If I learned anything in business ethics it’s that real markets are never ideal markets; the real world will never represent idealized data and theories on how markets should run. Economics is a school of thought based around creating the perfect market, but so long as human beings exist perfect markets shall not be within reach. This means that businesses will not do the fair and right thing when there is a more efficient and cheaper way of doing the same, I.E dumping waste in a river instead of paying a large overhead for proper waste disposal, if they are not being held accountable. This means that, while Milton Friedman was an extremely smart man, his theory that ideal markets will regulate themselves and therefore require no oversight is based in a platonic dream world where markets culminate in a state of perfect economic balance.
But that does not happen.
I am not sure if I support the Warren/Cortez bill. While I believe in market regulation, I do not necessarily agree that it isn’t in the best interest of some small businesses who are struggling to sell themselves to a large company that has the resources to help the business survive. That way the owner gets a nice payday, and hopefully a large amount of employees keep their jobs.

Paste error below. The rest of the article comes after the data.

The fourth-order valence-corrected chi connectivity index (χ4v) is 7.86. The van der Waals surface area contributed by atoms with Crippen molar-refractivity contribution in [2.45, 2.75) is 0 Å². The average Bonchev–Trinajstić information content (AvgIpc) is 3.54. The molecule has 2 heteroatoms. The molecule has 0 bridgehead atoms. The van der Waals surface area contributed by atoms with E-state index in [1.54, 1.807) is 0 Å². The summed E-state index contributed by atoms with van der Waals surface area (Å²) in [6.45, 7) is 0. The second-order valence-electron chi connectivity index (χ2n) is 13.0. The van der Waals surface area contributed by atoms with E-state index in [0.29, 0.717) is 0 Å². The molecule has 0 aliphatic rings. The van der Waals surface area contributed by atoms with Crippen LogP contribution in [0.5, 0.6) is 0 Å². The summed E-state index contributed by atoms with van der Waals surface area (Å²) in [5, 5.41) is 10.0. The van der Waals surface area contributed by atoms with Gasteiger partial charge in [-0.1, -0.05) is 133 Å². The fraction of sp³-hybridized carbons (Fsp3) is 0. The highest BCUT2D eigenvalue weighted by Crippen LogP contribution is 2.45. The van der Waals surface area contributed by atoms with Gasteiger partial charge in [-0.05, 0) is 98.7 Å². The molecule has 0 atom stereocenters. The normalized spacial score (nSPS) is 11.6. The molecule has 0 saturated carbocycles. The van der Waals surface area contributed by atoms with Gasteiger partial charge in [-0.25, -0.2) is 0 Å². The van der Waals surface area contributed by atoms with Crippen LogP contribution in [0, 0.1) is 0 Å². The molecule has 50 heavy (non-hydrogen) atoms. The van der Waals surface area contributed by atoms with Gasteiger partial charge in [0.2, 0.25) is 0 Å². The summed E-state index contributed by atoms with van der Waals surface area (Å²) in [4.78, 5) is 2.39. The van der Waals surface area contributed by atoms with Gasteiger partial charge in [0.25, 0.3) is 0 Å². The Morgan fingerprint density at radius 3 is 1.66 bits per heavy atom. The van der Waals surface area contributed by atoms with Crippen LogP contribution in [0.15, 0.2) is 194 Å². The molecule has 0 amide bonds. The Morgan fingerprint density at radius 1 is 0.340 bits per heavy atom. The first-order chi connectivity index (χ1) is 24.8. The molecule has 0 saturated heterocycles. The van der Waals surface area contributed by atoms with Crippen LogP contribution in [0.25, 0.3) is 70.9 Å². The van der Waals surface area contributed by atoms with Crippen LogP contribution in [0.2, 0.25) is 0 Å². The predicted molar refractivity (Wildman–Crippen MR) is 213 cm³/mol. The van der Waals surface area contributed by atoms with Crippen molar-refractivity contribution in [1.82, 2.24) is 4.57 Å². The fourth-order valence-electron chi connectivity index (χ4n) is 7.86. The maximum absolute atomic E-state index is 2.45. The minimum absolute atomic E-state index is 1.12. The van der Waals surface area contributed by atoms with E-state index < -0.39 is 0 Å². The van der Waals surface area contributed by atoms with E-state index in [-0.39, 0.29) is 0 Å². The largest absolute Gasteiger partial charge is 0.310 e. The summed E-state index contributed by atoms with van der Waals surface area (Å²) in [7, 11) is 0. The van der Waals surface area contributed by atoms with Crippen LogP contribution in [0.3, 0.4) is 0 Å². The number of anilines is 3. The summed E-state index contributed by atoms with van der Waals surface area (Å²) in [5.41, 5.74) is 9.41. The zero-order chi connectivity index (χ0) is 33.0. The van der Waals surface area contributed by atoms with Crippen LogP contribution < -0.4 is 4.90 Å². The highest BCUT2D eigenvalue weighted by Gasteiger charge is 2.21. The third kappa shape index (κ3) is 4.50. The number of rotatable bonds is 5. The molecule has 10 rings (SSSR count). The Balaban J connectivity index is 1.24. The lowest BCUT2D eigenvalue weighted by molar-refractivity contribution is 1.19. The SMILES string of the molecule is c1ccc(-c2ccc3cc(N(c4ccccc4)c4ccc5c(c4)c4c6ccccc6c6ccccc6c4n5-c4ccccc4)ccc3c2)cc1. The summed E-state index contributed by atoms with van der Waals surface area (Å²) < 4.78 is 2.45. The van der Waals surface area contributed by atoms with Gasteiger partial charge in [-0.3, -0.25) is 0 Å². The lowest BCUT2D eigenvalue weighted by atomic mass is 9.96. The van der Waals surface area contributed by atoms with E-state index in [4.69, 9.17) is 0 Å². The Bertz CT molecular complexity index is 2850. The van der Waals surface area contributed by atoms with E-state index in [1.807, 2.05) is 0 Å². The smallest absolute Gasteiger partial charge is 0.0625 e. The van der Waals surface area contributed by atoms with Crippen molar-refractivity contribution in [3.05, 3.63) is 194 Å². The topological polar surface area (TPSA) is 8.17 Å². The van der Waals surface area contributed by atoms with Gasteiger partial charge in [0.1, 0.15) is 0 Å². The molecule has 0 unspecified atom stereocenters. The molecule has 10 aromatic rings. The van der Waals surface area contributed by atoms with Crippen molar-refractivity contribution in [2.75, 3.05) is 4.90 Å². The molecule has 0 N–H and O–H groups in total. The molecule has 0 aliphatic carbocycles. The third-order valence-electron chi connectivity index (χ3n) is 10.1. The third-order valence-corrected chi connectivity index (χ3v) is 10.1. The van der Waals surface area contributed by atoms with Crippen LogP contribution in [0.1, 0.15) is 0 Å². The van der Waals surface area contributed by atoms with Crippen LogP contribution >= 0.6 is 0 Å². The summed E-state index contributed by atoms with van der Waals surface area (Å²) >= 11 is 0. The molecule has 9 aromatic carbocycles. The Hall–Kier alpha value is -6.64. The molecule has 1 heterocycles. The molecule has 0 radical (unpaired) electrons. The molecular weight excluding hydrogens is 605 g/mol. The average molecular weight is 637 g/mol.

Either that, or the government needs to ensure that it will aid small businesses who will now be unable to merge with larger companies.
But, Joshua, you wrote about how regulations kill business. I strongly disagree with this, and I have an inkling you do to. You also wrote that the best way to protect business is to encourage “free and fair” business practices. That's oversight. I hate to break it to you but free is not fair, and if corporations have no obligation to follow fair business practices thanks to government oversight, it can be guaranteed that many will not. Yes, some businesses, run by stalwart true-hearted businessmen, will be fair, but that cannot be a guarantee across the board.
You can’t have your cake and eat it too.